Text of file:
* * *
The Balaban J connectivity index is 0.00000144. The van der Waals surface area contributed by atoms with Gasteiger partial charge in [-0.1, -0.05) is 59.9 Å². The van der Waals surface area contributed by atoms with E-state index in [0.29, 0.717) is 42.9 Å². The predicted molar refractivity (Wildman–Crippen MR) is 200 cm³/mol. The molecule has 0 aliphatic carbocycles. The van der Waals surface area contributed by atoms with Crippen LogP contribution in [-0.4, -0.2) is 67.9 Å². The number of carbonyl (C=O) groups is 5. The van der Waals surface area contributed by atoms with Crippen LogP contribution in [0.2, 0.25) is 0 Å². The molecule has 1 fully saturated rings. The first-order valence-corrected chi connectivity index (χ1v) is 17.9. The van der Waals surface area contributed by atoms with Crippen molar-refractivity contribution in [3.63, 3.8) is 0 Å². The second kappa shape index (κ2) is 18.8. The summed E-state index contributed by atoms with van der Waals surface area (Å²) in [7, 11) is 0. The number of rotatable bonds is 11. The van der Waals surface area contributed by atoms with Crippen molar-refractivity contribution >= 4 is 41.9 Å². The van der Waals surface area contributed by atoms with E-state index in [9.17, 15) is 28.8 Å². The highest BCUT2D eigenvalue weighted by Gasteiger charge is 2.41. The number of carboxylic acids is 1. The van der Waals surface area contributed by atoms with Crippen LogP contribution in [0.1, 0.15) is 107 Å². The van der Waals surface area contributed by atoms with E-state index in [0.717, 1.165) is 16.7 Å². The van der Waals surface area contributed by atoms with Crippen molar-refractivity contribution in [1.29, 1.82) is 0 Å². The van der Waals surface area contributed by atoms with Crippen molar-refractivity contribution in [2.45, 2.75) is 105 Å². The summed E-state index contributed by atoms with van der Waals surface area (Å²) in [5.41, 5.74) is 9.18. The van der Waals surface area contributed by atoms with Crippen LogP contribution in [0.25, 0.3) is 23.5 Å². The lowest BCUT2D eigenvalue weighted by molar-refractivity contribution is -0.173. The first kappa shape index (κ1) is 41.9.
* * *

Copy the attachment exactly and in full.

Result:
The Balaban J connectivity index is 0.00000144. The van der Waals surface area contributed by atoms with Gasteiger partial charge in [-0.1, -0.05) is 59.9 Å². The van der Waals surface area contributed by atoms with E-state index in [0.29, 0.717) is 42.9 Å². The predicted molar refractivity (Wildman–Crippen MR) is 200 cm³/mol. The molecule has 0 aliphatic carbocycles. The van der Waals surface area contributed by atoms with Crippen LogP contribution in [-0.4, -0.2) is 67.9 Å². The number of carbonyl (C=O) groups is 5. The van der Waals surface area contributed by atoms with Crippen LogP contribution in [0.2, 0.25) is 0 Å². The molecule has 1 fully saturated rings. The first-order valence-corrected chi connectivity index (χ1v) is 17.9. The van der Waals surface area contributed by atoms with Crippen molar-refractivity contribution in [3.63, 3.8) is 0 Å². The second kappa shape index (κ2) is 18.8. The summed E-state index contributed by atoms with van der Waals surface area (Å²) in [7, 11) is 0. The number of rotatable bonds is 11. The van der Waals surface area contributed by atoms with Crippen molar-refractivity contribution >= 4 is 41.9 Å². The van der Waals surface area contributed by atoms with E-state index in [9.17, 15) is 28.8 Å². The highest BCUT2D eigenvalue weighted by Gasteiger charge is 2.41. The number of carboxylic acids is 1. The van der Waals surface area contributed by atoms with Crippen LogP contribution in [0.1, 0.15) is 107 Å². The van der Waals surface area contributed by atoms with E-state index in [0.717, 1.165) is 16.7 Å². The van der Waals surface area contributed by atoms with Crippen molar-refractivity contribution in [1.29, 1.82) is 0 Å². The van der Waals surface area contributed by atoms with Crippen molar-refractivity contribution in [2.45, 2.75) is 105 Å². The summed E-state index contributed by atoms with van der Waals surface area (Å²) in [5.41, 5.74) is 9.18. The van der Waals surface area contributed by atoms with Crippen LogP contribution in [0.25, 0.3) is 23.5 Å². The lowest BCUT2D eigenvalue weighted by molar-refractivity contribution is -0.173. The first kappa shape index (κ1) is 41.9.